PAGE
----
Why There Are Words

Why There Are Words January 12 “Other Voices: Come Together”

Posted in Uncategorized by whytherearewords on December 9, 2011

Why There Are Words Literary Reading Series celebrates its second anniversary!  Join us January 12 at Studio 333 in Sausalito, 7-9pm when we present Other Voices: Come Together and find out what all the rave reviews have been about. This will be a special show with a surprise treat. The following authors’ readings are going to be anything other than ordinary!

Anne Buelteman

Anne Buelteman’s first published work is a non-fiction essay, “The Glamorous Life,” in the anthology Single Woman of a Certain Age. You may know her from her published commentary on Susan Boyle in Huffington Post. She is currently at work on a novel about life on the national tour of a Broadway musical tentatively titled Road Kill: Tales of a National Tour. A professional actress, her acting career spans decades. She spent eleven years on the Broadway national tour of Les Miserables in North America and Asia. Most recently she appeared as the inspired eccentric Dorothea Wesbrook in the California Conservatory Theatre’s production of Eleemosynary.

Audrey Ferber

Audrey Ferber received an MFA in Writing from Mills College. Her short stories have been anthologized in Virtually Now, Eating Our Hearts Out, and An Intricate Weave. Her essays have appeared in the San Francisco Chronicle, Travelers’ Tales for Women, and most recently in FRONTIERS: A Journal of Women Studies. She has written book reviews for the San Jose Mercury News and the San Francisco Chronicle. Audrey is a book group leader and teaches writing at UC Berkeley Extension. She is at work on a memoir about aging, marriage, and dance classes.

Kathi Kamen Goldmark

Kathi Kamen Goldmark is the author of the novel And My Shoes Keep Walking Back to You. She is perhaps best known in the publishing world for founding the all-author garage band, the Rock Bottom Remainders. She is also the co-author of Write That Book Already!: the Tough Love You Need to Get Published Now (with her husband Sam Barry). She has contributed essays to many books, including Mid-Life Confidential: the Rock Bottom Remainders Tour America with Three Chords and an Attitude, and My California: Journeys by Great Writers, and others. She writes the Author Enablers advice column that offers information and encouragement to aspiring authors. A 2007 San Francisco Library Laureate, Kathi was the winner of the 2008 Women’s National Book Association Award.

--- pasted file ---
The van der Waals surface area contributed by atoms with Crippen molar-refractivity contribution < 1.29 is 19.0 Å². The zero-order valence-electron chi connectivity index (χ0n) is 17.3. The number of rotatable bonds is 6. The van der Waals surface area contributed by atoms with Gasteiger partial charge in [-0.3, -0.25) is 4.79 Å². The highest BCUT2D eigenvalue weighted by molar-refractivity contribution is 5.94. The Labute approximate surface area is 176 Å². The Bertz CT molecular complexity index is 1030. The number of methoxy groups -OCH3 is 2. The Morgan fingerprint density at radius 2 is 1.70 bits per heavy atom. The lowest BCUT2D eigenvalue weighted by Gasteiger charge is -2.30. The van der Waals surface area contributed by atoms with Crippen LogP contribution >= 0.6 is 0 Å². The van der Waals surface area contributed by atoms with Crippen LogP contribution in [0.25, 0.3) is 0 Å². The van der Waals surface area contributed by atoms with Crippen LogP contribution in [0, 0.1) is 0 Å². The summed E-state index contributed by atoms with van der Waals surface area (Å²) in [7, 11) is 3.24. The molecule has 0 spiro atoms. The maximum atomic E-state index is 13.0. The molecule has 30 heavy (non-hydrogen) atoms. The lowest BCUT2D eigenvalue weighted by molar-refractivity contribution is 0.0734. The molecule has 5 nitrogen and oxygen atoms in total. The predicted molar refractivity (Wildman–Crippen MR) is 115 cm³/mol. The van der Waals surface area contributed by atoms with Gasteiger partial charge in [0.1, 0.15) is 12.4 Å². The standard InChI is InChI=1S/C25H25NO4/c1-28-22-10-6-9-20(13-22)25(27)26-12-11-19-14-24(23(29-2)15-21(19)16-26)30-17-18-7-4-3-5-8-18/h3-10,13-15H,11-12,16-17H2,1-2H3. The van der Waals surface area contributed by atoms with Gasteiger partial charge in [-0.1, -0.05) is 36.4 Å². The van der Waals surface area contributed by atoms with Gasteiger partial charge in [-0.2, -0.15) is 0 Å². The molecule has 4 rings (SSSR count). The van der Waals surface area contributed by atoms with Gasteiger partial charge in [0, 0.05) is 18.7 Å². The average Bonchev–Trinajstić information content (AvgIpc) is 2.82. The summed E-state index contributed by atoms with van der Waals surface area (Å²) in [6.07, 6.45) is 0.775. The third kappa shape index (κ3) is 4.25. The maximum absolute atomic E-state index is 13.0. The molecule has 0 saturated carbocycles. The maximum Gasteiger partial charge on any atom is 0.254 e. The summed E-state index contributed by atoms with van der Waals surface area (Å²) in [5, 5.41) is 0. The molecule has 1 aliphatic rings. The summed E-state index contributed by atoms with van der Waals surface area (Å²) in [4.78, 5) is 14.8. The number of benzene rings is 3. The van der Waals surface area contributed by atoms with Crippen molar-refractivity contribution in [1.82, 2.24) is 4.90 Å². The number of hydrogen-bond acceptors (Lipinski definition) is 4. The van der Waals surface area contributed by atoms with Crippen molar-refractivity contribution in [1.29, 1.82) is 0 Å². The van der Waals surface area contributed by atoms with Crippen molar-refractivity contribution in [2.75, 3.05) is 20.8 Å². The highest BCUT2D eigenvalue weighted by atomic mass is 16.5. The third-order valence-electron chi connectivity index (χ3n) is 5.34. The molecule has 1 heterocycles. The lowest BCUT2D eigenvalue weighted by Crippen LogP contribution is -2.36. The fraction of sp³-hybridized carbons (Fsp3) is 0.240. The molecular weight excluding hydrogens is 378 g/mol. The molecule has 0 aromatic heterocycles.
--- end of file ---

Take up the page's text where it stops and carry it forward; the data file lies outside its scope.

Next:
Seth Harwood

Seth Harwood received an MFA in fiction from the Iowa Writers’ Workshop and went on to build a large fan base for his first novel, Jack Wakes Up, by first serializing it as a free audiobook. Across iTunes and sethharwood.com, his work has been downloaded over one million times. His second novel, Young Junius, is billed as “The Wire meets Cambridge, MA in 1987″ and was picked by George Pelecanos as one of his best books of 2010. Seth currently lives in San Francisco where he teaches English and creative writing at Stanford and the City College of San Francisco.

Michael David Lukas

Michael David Lukas, author of The Oracle of Stamboul (HarperCollins, 2011), has been a Fulbright Scholar in Turkey, a night-shift proofreader in Tel Aviv, and a waiter at the Bread Loaf Writers’ Conference in Vermont. A graduate of Brown University and the University of Maryland, his writing has appeared in VQR, Slate, National Geographic Traveler, and Georgia Review. He is also a recipient of scholarships from the National Endowment for the Arts, New York State Summer Writers’ Institute, Squaw Valley Community of Writers, and Elizabeth George Foundation.

Janis Cooke Newman

Janis Cooke Newman is the author of the Bay Area bestseller, Mary, a historical novel about Mary Todd Lincoln. Mary was a Los Angeles Times Book Prize Finalist, chosen as USA Today‘s Best Historical Fiction of the Year in 2006, and a Booksense Year-End Highlight. Newman is also the author of The Russian Word for Snow, a memoir about adopting her son from a Moscow orphanage, which was published internationally.  Her writing has appeared in numerous anthologies, as well as in several magazines, and newspapers including the NY Times, LA Times, and San Francisco Chronicle. She is a member of the SF Writers Grotto, where she works and teaches classes in creative writing.

Peter Orner

Peter Orner is the author of the brand new novel, Love and Shame and Love (November 2011, Little Brown); The Second Coming of Mavala Shikongo, finalist for the Los Angles Times Book Prize; and Esther Stories, Winner of the Rome Prize from the American Academy of Arts and Letters. His work has appeared in the Atlantic Monthly, Granta, Best American Stories, and twice received the Pushcart Prize. A 2006 Guggenheim Fellow, he is also the editor of the oral history, Underground America, and co-editor (with Annie Holmes) of Hope Deferred: Narratives of Zimbabwean Lives published in McSweeney’s. He teaches at San Francisco State University.